Letters / Preparing for the future in a changing world (Up Helly Aa)

Almost a year and a half ago The Shetland Times published an article ‘Jarl’s Squad youngsters have a ‘braw’ time at torchlight procession’.  I commented that there were no girls involved, and that started a deluge of comments.

For so long, women’s role in UHA had been really under the press radar to an extent and largely unchanged in Lerwick (apart from drinking moving out of the hostess room) since the 1950s.  It was only a matter of time until there was a groundswell of support for change.


The organisation of the Lerwick Up Helly Aa is fantastic, and it is a spectacle, but that doesn’t mean that it is perfect or that it couldn’t change and be better.

It could be as popular as a tourist attraction as Edinburgh’s Hogmanay or the Tattoo, both of which have permanent staff. I’m sure that in promoting it, Shetland’s politicians and the SIC would like it to be so, but it can’t be, until it allows gender equality.


I don’t think as a Chartered Accountant who likes choral singing and Scrabble I can be described as aggressive or an activist but I do feel passionately that lasses and women should not be discriminated against.

I am a host at Sound School and have witnessed the Young Musician of the Year sitting around the hall when her male friends were there in a squad showing their prowess with their chosen musical instrument and I thought that was wrong.


I do have lasses in 1stand then 2ndyear at school who stay in school on Lerwick UHA day whilst a lot of their male counterparts are at the street entertaining tourists or other schools with their little galley in the Junior Jarl squad.

I do notice country Up Helly Aas where whole families are in the pictures and little girls as well as boys are dressed as Vikings, and it is so lovely, and this is denied to Lerwick Jarl squad members.

It’s a sad indictment of Lerwick society that if you are female you are not allowed to guise and yet as a man you can be from anywhere, be any age or colour or creed and you are accepted into squads with open arms.

It is true that there is a problem if women also want to guise – the squads are full; and the whole thing possibly too big as it is. The committee could take this chance to sort out multiple issues at the same time. They could look at different ways of controlling the numbers of male and female guisers? Ways of ensuring the young to take over?  Jim Moir (in his article in ST 5 April 2019) had a lot of interesting ideas and I am sure that if the committee wanted to, it could come up with a few more.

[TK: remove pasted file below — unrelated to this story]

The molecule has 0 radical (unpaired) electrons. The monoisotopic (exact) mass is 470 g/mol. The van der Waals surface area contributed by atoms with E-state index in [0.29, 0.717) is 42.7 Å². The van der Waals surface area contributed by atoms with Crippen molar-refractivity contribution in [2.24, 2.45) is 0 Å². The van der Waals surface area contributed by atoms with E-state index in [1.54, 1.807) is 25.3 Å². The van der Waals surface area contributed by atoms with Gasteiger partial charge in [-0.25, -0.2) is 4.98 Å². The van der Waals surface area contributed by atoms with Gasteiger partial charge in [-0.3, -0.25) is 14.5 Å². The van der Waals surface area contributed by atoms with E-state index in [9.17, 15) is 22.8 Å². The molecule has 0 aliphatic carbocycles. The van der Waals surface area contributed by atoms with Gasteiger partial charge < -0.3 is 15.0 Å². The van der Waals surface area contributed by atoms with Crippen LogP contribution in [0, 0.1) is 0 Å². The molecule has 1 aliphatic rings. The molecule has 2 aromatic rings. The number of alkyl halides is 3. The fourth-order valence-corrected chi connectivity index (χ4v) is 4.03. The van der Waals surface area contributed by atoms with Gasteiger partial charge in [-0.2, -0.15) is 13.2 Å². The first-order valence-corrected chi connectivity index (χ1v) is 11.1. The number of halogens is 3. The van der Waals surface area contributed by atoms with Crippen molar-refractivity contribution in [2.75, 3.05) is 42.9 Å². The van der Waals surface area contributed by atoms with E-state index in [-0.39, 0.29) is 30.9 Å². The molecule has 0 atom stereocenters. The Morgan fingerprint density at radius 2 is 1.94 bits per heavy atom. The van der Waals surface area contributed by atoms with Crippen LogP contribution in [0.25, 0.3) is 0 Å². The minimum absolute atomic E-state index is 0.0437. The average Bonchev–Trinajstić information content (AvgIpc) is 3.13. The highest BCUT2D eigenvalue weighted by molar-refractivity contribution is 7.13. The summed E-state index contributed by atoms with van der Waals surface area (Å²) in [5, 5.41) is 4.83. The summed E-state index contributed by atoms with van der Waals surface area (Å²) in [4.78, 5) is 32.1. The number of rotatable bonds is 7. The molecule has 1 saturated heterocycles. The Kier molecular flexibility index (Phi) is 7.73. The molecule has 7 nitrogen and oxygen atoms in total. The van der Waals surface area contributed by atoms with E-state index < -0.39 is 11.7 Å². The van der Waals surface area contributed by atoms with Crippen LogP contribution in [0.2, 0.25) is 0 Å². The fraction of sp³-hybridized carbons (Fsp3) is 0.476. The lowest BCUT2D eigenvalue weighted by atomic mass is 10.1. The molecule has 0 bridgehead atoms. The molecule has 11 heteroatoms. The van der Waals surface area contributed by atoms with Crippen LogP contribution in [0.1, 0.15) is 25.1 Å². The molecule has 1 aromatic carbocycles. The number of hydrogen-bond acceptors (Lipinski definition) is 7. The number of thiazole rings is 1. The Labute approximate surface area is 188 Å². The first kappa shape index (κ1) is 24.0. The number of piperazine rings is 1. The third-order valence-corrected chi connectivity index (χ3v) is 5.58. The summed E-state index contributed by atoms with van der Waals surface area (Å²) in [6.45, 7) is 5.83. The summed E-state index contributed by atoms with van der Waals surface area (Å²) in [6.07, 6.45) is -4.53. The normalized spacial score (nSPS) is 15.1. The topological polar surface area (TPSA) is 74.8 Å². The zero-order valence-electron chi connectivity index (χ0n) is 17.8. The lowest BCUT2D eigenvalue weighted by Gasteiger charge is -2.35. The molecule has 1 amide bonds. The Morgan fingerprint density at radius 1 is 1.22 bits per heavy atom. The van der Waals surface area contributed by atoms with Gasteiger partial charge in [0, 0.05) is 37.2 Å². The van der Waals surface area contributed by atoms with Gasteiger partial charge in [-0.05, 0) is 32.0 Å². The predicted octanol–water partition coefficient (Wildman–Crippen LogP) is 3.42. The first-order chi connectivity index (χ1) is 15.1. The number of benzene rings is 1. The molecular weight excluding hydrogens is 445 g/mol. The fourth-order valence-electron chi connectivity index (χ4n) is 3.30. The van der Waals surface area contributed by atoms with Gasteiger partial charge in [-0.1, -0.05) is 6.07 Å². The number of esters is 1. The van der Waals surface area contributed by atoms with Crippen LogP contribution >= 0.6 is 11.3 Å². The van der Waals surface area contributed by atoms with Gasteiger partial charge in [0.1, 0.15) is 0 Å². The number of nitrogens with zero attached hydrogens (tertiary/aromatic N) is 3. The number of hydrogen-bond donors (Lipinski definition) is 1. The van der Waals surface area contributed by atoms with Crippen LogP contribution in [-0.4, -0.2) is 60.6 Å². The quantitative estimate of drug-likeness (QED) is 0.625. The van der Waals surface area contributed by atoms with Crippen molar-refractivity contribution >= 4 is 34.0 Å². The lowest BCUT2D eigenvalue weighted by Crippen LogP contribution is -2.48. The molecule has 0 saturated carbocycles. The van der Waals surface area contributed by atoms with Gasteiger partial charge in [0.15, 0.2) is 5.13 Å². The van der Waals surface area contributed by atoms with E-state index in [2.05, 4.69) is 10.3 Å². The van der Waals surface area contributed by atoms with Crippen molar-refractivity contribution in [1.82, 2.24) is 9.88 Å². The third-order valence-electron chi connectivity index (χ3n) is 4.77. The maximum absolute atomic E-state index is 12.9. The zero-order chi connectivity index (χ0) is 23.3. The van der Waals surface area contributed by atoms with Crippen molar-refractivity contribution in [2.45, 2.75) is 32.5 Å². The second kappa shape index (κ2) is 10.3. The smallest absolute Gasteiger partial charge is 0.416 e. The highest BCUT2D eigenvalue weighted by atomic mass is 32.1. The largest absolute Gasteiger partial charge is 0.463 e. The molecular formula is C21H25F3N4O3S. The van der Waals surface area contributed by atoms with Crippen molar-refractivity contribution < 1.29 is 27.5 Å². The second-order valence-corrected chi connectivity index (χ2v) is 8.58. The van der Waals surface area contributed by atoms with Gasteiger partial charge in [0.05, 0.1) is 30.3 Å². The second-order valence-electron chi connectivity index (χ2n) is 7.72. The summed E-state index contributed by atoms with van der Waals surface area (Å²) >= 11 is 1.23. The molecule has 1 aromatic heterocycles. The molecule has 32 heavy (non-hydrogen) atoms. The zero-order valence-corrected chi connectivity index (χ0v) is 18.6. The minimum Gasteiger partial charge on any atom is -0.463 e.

Should Lerwick Up Helly Aa once again try to attract the community, and if so, is there still space at the halls for tourists too?  Sound school is short of hosts, is this because no one is interested in UHA or are they not interested in the hard work?

Should we pay people to work at halls?  Should any shortage in hosts be made up by squad members electing for some of their friends or family to take over in a hall? Could the committee tackle this issue too?

It has been said that the activists shouting has made the committee more steadfast in leaving it as it is – but they didn’t change it either when no one pointed it out?

No one is telling them what to do, just offering opinion and I feel this is not a very magnanimous position either, and one bereft of any thought of the community, the lasses or even Shetland’s reputation, no thought of preparing for the future in a changing world.

Please, if you can’t do it for the ‘activists’, then do it for the bairns, and indeed future generations of Shetlanders.

I would call on our politicians, the SIC and the UHA committee to really do some serious thinking to sort this out. We need to be one of the top tourist destinations for winter fire festivals, up there on people’s bucket lists, and we want to be head of the New York Tartan week parade, and most of all, we all want to be able to take pride in all our heritage and festivals.

We can only do this if we move with the times and change this aspect of the festival so that it is beyond reproach and the whole excellent spectacle can be enjoyed by all.

Johan Adamson